Deaf Interpreters

From White House news briefings to the Super Bowl LV, American Sign Language (ASL) interpreters are enjoying the spotlight. Yet what you may not know is that deaf people who serve as ASL interpreters belong to their own category. Deaf interpreters such as Marla Berkowitz not only bridge the gap between ASL and English, but experience the challenges of being deaf in a hearing-centric world.

 

Here’s a look at the unique role deaf interpreters play and how they work with their hearing counterparts to create a more accessible society.

 

What is a Certified Deaf Interpreter?

 

Deaf interpreters (DI) are deaf individuals who have been trained to interpret between ASL and English. They must have excellent communication skills in both languages and may have had specialized training in the use of gestures, mime, and language development. They also have a deep understanding of deafness, the deaf community, and deaf culture.

 

Like their hearing counterparts, deaf interpreters can become certified. The Registry of Interpreters for the Deaf (RID) offers deaf individuals the ability to demonstrate their skills through written and performance tests. Those who pass are known as Certified Deaf Interpreters.

 

What Is a Deaf/Hearing Interpreting Team?

 

Deaf interpreters often work in deaf/hearing interpreting teams. They use a consecutive interpreting process where the hearing interpreter conveys the message to the deaf interpreter. Then the deaf interpreter interprets for the deaf individual.

 

These teams not only help ensure accuracy, but can make a deaf individual feel more comfortable during the process. However, like all ASL interpreters, deaf interpreters must remain neutral and are not advocates for either party.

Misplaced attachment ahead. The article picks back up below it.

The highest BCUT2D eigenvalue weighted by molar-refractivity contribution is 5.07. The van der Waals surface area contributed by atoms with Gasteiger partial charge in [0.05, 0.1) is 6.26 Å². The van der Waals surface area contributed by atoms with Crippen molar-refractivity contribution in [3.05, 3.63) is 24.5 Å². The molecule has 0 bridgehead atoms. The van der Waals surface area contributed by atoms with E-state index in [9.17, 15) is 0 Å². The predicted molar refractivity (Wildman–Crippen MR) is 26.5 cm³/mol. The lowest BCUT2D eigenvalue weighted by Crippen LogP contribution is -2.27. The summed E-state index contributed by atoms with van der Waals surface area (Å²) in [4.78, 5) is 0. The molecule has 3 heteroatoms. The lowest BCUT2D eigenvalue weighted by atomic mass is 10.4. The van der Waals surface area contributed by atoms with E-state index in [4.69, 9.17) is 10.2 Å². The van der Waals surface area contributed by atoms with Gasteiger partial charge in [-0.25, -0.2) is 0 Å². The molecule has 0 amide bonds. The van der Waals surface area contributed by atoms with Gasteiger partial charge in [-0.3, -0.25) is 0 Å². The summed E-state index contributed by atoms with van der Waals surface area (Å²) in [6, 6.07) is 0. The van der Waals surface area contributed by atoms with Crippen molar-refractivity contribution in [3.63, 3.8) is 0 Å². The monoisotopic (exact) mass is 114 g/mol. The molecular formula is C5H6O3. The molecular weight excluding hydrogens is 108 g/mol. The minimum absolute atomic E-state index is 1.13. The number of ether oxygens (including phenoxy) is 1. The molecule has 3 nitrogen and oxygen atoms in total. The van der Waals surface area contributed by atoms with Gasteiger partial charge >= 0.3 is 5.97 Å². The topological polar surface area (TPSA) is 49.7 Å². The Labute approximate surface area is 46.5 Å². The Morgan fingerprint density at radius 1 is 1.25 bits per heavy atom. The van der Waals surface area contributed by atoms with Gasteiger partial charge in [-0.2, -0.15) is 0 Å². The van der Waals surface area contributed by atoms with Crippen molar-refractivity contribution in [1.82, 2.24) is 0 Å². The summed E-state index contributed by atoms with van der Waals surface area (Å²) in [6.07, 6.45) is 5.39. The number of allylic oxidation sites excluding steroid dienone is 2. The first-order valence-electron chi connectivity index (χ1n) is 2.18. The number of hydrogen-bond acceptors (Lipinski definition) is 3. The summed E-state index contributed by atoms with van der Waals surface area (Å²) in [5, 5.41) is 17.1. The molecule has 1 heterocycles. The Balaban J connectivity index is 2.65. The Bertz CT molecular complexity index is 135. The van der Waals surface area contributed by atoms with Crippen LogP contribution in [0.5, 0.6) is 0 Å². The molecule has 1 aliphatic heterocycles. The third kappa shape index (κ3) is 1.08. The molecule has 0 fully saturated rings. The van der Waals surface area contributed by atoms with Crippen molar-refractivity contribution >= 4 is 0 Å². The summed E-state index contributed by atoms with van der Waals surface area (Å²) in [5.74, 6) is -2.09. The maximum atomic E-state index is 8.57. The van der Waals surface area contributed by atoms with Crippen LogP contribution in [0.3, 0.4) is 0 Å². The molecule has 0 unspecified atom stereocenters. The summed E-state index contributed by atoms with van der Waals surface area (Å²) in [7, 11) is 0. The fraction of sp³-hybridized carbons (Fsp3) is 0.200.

When Should You Use a Deaf/Hearing Interpreting Team?

 

Deaf/Hearing interpreting teams typically work in legal situations due to the need for a high degree of accuracy. They’re also useful when you’re working with:

 

  • Deaf youth.
  • A developmentally disabled person.
  • Someone who uses a non-standard dialect of ASL.
  • Someone who uses foreign sign language.

 

Parents of deaf children may also prefer to work with a deaf/hearing interpreter team during medical appointments, evaluations, counseling, and other scenarios.

 

If you’d like to learn more about deaf/hearing interpreting teams, check out RID’s Standard Practice Papers on interpreting roles and issues.

 

How to Connect with an ASL Interpreter

 

Now, with anywhere from 250,000 to 500,000 American ASL users, you may be wondering how to find an ASL interpreter when you need one. Fortunately, it’s easier than ever with Boostlingo. Our video remote interpreting (VRI) platform lets you connect with an ASL interpreter—anytime, anywhere. All you need is a high-speed internet connection, computer or tablet, and a webcam to get started.

 

Want to try it out for yourself? Contact us today to start your free trial!

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